Skip Navigation LinksHome > June 2009 - Volume 52 - Issue 6 > Systematic Evaluation and Description of Anal Pathology in H...
Diseases of the Colon & Rectum:
doi: 10.1007/DCR.0b013e3181a65f5f
Original Contributions

Systematic Evaluation and Description of Anal Pathology in HIV-Infected Patients During the HAART Era.

Abramowitz, Laurent M.D.1; Benabderrahmane, Dalila M.D.1; Baron, Gabriel Ph.D.2; Walker, Francine M.D., Ph.D.3; Yeni, Patrick M.D., Ph.D.4; Duval, Xavier M.D., Ph.D.4,5,6

Collapse Box

Abstract

PURPOSE: This study aimed to determine the prevalence of macroscopic anal lesions and associated factors in HIV-infected outpatients during the era of highly active antiretroviral therapy.

METHODS: A randomly selected sample of patients with HIV-infection receiving follow-up care in the infectious diseases department of Bichat University Hospital was invited to participate in a systematic screening program consisting of anal examination with anoscopy and a standardized questionnaire.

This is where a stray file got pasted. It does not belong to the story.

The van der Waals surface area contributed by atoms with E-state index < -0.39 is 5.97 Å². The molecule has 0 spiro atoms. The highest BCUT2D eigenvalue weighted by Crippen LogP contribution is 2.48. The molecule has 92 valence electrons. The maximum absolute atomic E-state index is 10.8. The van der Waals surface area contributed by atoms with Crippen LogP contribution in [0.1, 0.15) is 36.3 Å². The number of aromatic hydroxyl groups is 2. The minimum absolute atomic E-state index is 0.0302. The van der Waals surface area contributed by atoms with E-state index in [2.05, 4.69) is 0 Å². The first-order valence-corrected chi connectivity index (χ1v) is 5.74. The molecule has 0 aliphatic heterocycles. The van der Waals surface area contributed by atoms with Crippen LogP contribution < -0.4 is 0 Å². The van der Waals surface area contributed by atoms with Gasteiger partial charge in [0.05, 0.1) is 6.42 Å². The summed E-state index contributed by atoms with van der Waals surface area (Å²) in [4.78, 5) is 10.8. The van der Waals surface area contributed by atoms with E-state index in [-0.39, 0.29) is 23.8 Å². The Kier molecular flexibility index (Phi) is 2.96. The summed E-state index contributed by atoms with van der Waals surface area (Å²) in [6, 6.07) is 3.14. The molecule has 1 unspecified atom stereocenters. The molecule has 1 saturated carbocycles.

RESULTS: Of 516 patients, 473 (92 percent) participated. Overall, 208 patients (44 percent) had at least one anal macroscopic lesion: 108 patients (22.8 percent) had human papilloma (HPV)-related lesions (condyloma with or without dysplasia), 67 (14.2 percent) had hemorrhoidal disease, 50 (10.6 percent) had anal fissures, and 44 (9.3) percent had other anal lesions. Independent significantly associated factors for anal condyloma were history of anal condyloma (OR, 2.09) and median number of episodes of sexual intercourse per month (OR, 1.03) in men who have sex with men; history of genital condyloma (OR, 26.74), and unprotected sexual intercourse (OR, 7.47) in heterosexual men; and CD4 cell count below 200/mm3 (OR, 6.02), receptive anal intercourse (OR, 6.37), and history of anal condyloma (OR, 16.69) in women. Neither sexual behavior nor characteristics related to HIV infection were associated with hemorrhoidal disease or anal fissure.

CONCLUSIONS: Because patients with HIV infections have a high prevalence of unreported anal lesions that may be highly contagious, involve risk of anal neoplasia, or negatively affect quality of life, systematic anal screening should be conducted in the HIV-infected population.

© The ASCRS 2009

Login

Article Tools

Share

Search for Similar Articles
You may search for similar articles that contain these same keywords or you may modify the keyword list to augment your search.